A preliminary study of brain laterality in autism via magnetic resonance spectroscopy [abstract]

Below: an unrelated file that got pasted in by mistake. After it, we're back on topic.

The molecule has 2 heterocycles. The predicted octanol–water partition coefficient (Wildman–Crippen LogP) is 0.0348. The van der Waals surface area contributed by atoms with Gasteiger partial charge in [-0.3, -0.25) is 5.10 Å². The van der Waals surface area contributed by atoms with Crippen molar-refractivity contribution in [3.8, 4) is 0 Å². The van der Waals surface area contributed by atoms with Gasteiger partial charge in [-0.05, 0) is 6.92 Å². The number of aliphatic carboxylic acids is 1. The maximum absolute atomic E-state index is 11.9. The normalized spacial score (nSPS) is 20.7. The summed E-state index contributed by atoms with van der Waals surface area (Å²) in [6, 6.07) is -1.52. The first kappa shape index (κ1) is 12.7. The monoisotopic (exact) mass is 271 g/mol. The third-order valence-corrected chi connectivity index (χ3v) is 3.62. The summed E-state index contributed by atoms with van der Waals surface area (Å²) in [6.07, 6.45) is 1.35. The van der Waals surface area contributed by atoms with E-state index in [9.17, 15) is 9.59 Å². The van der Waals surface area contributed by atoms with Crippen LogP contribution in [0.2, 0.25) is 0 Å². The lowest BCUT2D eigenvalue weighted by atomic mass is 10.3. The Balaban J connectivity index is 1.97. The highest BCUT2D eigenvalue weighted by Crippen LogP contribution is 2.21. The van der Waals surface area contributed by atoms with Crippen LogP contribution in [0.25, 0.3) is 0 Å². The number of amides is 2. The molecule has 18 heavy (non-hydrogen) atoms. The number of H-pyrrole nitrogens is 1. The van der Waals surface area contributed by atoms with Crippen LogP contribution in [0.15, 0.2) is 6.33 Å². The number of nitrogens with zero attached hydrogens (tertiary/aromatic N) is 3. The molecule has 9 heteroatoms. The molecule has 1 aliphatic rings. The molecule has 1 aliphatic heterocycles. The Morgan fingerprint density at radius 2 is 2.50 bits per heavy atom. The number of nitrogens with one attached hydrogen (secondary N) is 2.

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Autism has been regarded as a left-hemisphere dysfunction syndrome due to its prominent deficits in language and motor skills with preservation of spatial processing. The concepts of cerebral dominance and hemispheric asymmetry have been studied since the 19th century and it is well accepted that the two halves of the human brain are structurally and functionally different. To examine laterality in autism, we selected Magnetic Resonance Spectroscopy (MRS) as a suitable technique because it is non-invasive and measures important neurological metabolites. To optimize sample homogeneity, the subjects were matched for age (6.4 yrs ± 5.2 ), diagnosis of non-dysmorphic, normal brain structure by MRI, normal EEG, normal head circumference (0.98 SD ± 1.1), no history of regression, and similar IQS (84 ± 7). Nine autistic children and seven age matched control children scheduled for brain MRI scans were recruited for additional MRS studies under an IRB. A spin-echo PRESS chemical shift imaging sequence with echo time of 30 ms and repetition time of 1500 ms was obtained using a 1.5 Tesla Siemens MRI scanner. Bilaterally symmetrical volumes of interest (VOIs) were selected from both hemispheres in the frontal, temporal, parietal, basal ganglia and cerebellar regions. Focus was on two major resonances, N-acetyl-aspartate (NAA), which is present almost exclusively in neurons and neuronal processes and is considered a marker of axonal integrity, and choline (Cho) which is marker of cell membrane proliferation or disruption. Creatine (Cr) is used as an internal standard. We report a statistically significant increase in Cho/Cr in the autistic brain (p = 0.02) compared to that of normal controls, and a borderline right shift in Cho/Cr ratio in the cerebellum (p=0.08) in the subjects diagnosed with essential autism (n=5). An increase in choline is suggestive of increased cellular proliferation, which could be a result of membrane degradation or an increase in white matter relative to grey matter in autism.